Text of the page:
intersection of two circles or of a line and a circle is unaltered by inversion. The method obviously affords a ready means for converting theorems involving lines and circles into other propositions involving the same, but differently placed, figures; in mathematical physics it is of special value in solving geometrically electrostatical and optical problems.
INVERURIE, a royal, municipal and police burgh of Aberdeenshire, Scotland, situated at the confluence of the rivers Don and Ury, 16% m. N.W. of Aberdeen by rail, on the Great North of Scotland railway. Pop. (1901) 3624. Paper-making, milling, and the making of mineral waters are the chief manufactures, but the town is an important centre of the cattle trade with London, markets being held at frequent intervals. It also contains the workshops of the Great North of Scotland railway. Inverurie belongs to the Elgin district group of parliamentary burghs. At Harlaw, about 3 m. to the N.W., was fought in 1411 the great battle between Donald, lord of the Isles, and the royal forces under the earl of Mar. Not far from the scene of this conflict stands Balquhain Castle, a seat of the Leslies, now a mere shell, which was occupied by Queen Mary in September 1562 before the fight at Corrichie between her forces, led by the earl of Moray, and those of the earl of Huntly. The granite block from which she is said to have viewed the combat is still called the Queen's Chair or the Maiden Stone. Near Bennachie (1619 ft.) are stone circles and monoliths supposed to be of Druidical origin. There is a branch line from Inverurie to Old Meldrum, 5% m. to the by rail, a market town with a charter dating from 1672, where brewing and distilling are carried on.
INVESTITURE (Late Lat. inveslilura), the formal installation into an office or estate, which constituted in the middle ages one of the acts that betokened the feudal relation between suzerain and vassal. The suzerain, after receiving the vassal's homage and oath of fealty, invested him with his land or office by presenting some symbol, such as a clod, a banner, a branch, or some other object according to the custom of the fief. Otto of Freising says: “ It is customary when a kingdom is delivered over to any one that a sword be given to represent it, and when a province is transferred a standard is given.” As feudal customs grew more stereotyped, the sword and sceptre, emblematic respectively of service and military command and of judicial prerogatives, became the usual embiems of investiture of laymen. The word investiture (from veslire, to put in possession) is later than the 9th century; the thing itself was an outcome of feudal society.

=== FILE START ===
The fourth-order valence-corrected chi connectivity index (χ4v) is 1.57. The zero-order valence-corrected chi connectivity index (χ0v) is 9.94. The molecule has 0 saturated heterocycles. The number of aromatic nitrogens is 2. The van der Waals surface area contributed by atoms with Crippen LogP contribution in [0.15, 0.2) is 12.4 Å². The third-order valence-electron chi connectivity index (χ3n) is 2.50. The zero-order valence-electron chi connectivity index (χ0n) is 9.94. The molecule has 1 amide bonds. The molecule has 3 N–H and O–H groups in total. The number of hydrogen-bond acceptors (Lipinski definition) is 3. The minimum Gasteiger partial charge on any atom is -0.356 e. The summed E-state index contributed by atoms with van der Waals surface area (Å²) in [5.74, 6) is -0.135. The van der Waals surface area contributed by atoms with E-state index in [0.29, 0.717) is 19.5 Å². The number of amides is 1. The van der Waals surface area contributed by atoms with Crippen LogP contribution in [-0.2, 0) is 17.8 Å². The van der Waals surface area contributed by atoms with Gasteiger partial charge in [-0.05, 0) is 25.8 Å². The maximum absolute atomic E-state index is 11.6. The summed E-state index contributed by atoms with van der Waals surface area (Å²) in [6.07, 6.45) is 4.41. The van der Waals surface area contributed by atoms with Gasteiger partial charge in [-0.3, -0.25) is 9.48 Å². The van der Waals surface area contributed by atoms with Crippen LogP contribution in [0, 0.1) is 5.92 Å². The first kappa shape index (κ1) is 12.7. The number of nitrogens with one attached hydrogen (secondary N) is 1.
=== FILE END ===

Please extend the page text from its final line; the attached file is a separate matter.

It is in connexion with the Church that investiture has its greatest historical interest. The Church quite naturally shared in feudal land-holding; in addition to the tithes she possessed immense estates which had been given her by the faithful from early times, and for the defence of which she resorted to secular means. The bishops and abbots, by confiding their domains to laymen on condition of assistance with the sword in case of need, became temporal lords and suzerains with vassals to fight for them, with courts of justice, and in short with all the rights and privileges exercised by lay lords. On the other hand there were bishop-dukes, bishop-counts, &c., themselves vassals of other lords, and especially of the king, from whom they received the investiture of their temporalities. Many of the faithful founded abbeys and churches on condition that the right of patronage, that is the choice of beneficiaries, should be reserved to them and their heirs. Thus in various ways ecclesiastical benefices were gradually transformed into fiefs, and lay suzerains claimed the same rights over ecclesiastics as over other vassals from whom they received homage, and whom they invested with lands. This ecclesiastical investiture by lay princes dates at least from the time of Charlemagne. It did not seem fitting at first to confer ecclesiastical investiture by such military and worldly emblems as the sword and sceptre, nor to exact an oath of fealty. The emperor Henry I. invested bishops with a glove; Otto II. presented the pastoral staff; Conrad II., according to Wipo, went farther and required from the archbishop of Milan an oath of fealty. By the time of Henry III. investiture with ring and crozier had become the general practice: it probably had been customary in some places since Otto II.